1B.4 Do Atmospheric Nonmethane Hydrocarbon Concentrations Show Long-Term Trends? Results from a 15-yr Auto-GC Time Series

Monday, 13 January 2020: 9:15 AM
206B (Boston Convention and Exhibition Center)
Bernhard Rappenglueck, Univ. of Houston, Houston, TX; and A. Holler and M. Ahmad

Speciated C2-C11 non-methane hydrocarbons (NMHC) have been measured online on an hourly basis at Lake Jackson, Texas, close to the Gulf of Mexico. Altogether 48 NMHCs along with NO, NO2, NOx, O3 have been collected continuously from January 2004 - December 2018 under the auspices of the Texas Commission on Environmental Quality.

Based on HYSPLIT backtrajectories data was screened for background conditions representing marine wind sectors. The data set represents a combination of marine air masses mixed with local biogenic emissions. The data analysis addresses photochemical processing of air masses as reflected in the relationship of ln(n-butane/ethane) vs. ln(propane/ethane) and ln(i-butane/ethane) vs. ln(n-butane/ethane). In addition, key NMHC relationships for radical chemistry, e.g. i-butane vs n-butane for OH and Cl chemistry and i-pentane vs. n-pentane for NO3 chemistry, are discussed.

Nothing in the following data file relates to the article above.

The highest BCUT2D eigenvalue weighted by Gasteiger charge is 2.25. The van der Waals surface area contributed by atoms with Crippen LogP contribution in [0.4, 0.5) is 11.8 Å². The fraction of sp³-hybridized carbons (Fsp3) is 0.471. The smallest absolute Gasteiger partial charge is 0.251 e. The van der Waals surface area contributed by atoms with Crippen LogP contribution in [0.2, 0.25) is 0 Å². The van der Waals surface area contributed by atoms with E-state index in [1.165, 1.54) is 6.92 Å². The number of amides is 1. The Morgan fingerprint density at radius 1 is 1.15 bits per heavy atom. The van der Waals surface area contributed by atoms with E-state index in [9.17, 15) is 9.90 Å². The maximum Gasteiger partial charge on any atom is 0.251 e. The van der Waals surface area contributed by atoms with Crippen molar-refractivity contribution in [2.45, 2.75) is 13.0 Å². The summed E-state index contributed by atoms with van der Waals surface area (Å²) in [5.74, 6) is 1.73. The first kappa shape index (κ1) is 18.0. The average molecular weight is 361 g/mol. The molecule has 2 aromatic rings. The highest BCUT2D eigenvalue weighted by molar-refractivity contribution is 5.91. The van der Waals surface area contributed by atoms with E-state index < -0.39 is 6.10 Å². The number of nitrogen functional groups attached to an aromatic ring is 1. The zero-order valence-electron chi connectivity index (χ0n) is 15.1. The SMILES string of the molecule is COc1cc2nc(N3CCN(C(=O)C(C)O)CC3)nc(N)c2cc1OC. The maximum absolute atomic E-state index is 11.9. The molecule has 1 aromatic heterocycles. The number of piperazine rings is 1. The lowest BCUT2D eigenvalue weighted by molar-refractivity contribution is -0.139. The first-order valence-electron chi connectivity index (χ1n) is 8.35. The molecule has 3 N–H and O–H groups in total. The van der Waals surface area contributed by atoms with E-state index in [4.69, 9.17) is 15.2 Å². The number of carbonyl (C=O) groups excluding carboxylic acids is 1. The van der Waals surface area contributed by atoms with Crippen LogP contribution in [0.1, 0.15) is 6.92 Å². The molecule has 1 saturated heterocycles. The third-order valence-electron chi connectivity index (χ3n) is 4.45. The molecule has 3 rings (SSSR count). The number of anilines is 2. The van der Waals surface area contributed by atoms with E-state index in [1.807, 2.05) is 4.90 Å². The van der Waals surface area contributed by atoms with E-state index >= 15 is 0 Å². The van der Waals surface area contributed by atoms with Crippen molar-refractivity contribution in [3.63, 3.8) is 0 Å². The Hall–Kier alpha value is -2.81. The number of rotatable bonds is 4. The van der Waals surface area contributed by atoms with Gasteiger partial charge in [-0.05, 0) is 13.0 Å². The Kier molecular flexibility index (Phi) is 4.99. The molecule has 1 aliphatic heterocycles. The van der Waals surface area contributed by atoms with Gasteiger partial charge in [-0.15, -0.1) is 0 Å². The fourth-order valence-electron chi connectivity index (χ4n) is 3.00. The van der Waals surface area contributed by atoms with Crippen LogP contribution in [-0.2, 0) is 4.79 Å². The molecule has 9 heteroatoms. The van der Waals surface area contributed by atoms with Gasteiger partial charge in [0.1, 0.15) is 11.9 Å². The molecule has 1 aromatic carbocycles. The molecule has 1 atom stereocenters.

Seasonal analysis revealed a clear trend with maximum NMHC mixing ratios in winter time and lowest mixing ratios in summer reflecting the impact of photochemical processes in summer. Propene equivalents were highest during summertime, with significant contributions from alkenes, including isoprene. The relation of propane/ethane vs ethane indicates seasonal variation with lowest values (i.e. most aged air masses) in winter.

An analysis of the atmospheric oxidation capacity using daily summer-time data (the time of maximum OH impact) and an analysis of the temporal trend of potential NMHC emission changes using daily night-time winter data (the time of minimum OH impact) will be presented.

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